- North Carolina: Tax Foundation Characterizes the State as a Model for Tax Reform
- May 18, 2017 | Authors: David D. Ebersole; David M. Kall; Michelle Rood
- Law Firms: McDonald Hopkins LLC - Columbus Office; McDonald Hopkins LLC - Cleveland Office
- The Tax Foundation, whose singular vision is “a world where the tax code doesn’t stand in the way of success,” has become bullish on North Carolina’s tax reform success, going so far as to characterize it as a “model for tax reform” in a speech last week at an event.
In its 2017 State Business Tax Climate Index the Tax Foundation swooned over the Tar Heel State’s “most dramatic improvement in the Index’s history—from 41st to 11th in one year.” The index considers how well states structure their tax systems relative to each other, rather than how much state governments collect in taxes, in part because “even in our global economy, states’ stiffest competition often comes from other states.” Indeed, tax competition is an “effective restraint on state and local taxes...states with more competitive tax systems score well in the Index, because they are best suited to generate economic growth.”
To compile its rankings, the Tax Foundation built a hierarchical structure from five components, which are not weighted equally. Instead, each component is weighted based on the variability of the fifty states’ scores from the mean, resulting is a heavier weighting of those components with greater variability. This leads to the following weight per component:
- Individual income taxes: 32.6 percent
- Sales taxes: 22.7 percent
- Corporate income taxes: 19.7 percent
- Property taxes: 14.9 percent
- Unemployment insurance taxes: 10.1 percent
- South Dakota
- New Hampshire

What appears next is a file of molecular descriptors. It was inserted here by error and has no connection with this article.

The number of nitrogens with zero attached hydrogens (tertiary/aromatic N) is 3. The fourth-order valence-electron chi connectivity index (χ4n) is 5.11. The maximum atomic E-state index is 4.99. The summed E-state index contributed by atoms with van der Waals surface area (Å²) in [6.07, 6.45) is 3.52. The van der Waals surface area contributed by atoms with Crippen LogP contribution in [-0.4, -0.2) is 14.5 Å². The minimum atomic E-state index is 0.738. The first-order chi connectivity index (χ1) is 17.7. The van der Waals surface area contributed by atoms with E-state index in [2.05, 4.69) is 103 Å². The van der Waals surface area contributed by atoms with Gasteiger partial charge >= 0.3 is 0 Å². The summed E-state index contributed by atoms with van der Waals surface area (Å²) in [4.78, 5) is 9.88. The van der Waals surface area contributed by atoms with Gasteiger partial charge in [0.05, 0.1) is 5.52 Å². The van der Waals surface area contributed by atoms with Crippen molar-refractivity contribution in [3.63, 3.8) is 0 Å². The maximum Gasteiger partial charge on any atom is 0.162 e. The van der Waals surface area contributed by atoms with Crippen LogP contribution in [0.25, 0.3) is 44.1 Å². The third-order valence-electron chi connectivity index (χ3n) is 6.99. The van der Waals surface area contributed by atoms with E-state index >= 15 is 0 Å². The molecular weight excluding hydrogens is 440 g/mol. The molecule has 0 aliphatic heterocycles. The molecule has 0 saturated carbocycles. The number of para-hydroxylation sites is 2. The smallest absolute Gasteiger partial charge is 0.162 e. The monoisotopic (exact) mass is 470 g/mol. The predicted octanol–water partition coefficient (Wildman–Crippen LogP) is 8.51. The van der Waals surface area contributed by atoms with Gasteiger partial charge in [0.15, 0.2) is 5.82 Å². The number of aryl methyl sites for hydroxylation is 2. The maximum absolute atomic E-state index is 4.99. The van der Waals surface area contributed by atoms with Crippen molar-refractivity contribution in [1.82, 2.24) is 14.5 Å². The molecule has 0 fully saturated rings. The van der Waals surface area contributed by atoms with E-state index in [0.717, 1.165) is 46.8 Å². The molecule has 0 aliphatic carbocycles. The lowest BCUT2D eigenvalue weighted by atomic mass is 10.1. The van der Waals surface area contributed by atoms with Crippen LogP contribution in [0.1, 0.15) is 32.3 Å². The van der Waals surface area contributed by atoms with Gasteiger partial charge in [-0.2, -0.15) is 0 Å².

- Rhode Island
- New York
- New Jersey
Additionally, North Carolina has an individual income tax reduction scheduled for 2017, from 5.75 to 5.499 percent. At 11th overall, it trails only Indiana and Utah among states that do not forego any of the major tax types.
It should be noted that the Tax Foundation criticized one component of North Carolina’s tax strategy, that of “lur[ing] business with lucrative tax incentives and subsidies instead of broad-based tax reform...a dangerous proposition...” For example, several years ago, the state “agreed to $240 million worth of incentives to lure Dell to the state. Many of the incentives came in the form of tax credits from the state and local governments. Unfortunately, Dell announced in 2009 that it would be closing the plant after only four years of operations.”
A “far more effective approach is the systematic improvement of the state’s business tax climate,” keeping in mind that taxes matter to businesses.” Moreover,
Every tax law will in some way change a state’s competitive position relative to its immediate neighbors, its region, and even globally. Ultimately, it will affect the state’s national standing as a place to live and to do business. Entrepreneurial states can take advantage of the tax increases of their neighbors to lure businesses out of high-tax states.
Despite the Tax Foundation’s glowing support, we recently explained that although North Carolina’s budget is in the black with a $552.5 million surplus, not everyone is cheering. Some are concerned that the newly proposed cuts, a continuation of the 2013 reform, leave too many taxpayers out, while also making it more difficult to invest in education, economic development of struggling communities, and infrastructure, all of which would help low income citizens.
Along these lines, in a new article, North Carolina Policy Watch points out that even though current law requires school districts to reduce class sizes in grades K-3 in the upcoming 2017-18 school year, the General Assembly has failed to provide the funding necessary to allow districts to meet these class size goals. In an analysis on this topic, the North Carolina Justice Center issued “Class Size Chaos,” observing that school “districts scrambling to meet new requirements by initiating layoffs and eliminating enhancement teachers, making controversy over the requirements the biggest issue facing the state's public schools in the 2017 legislative session.”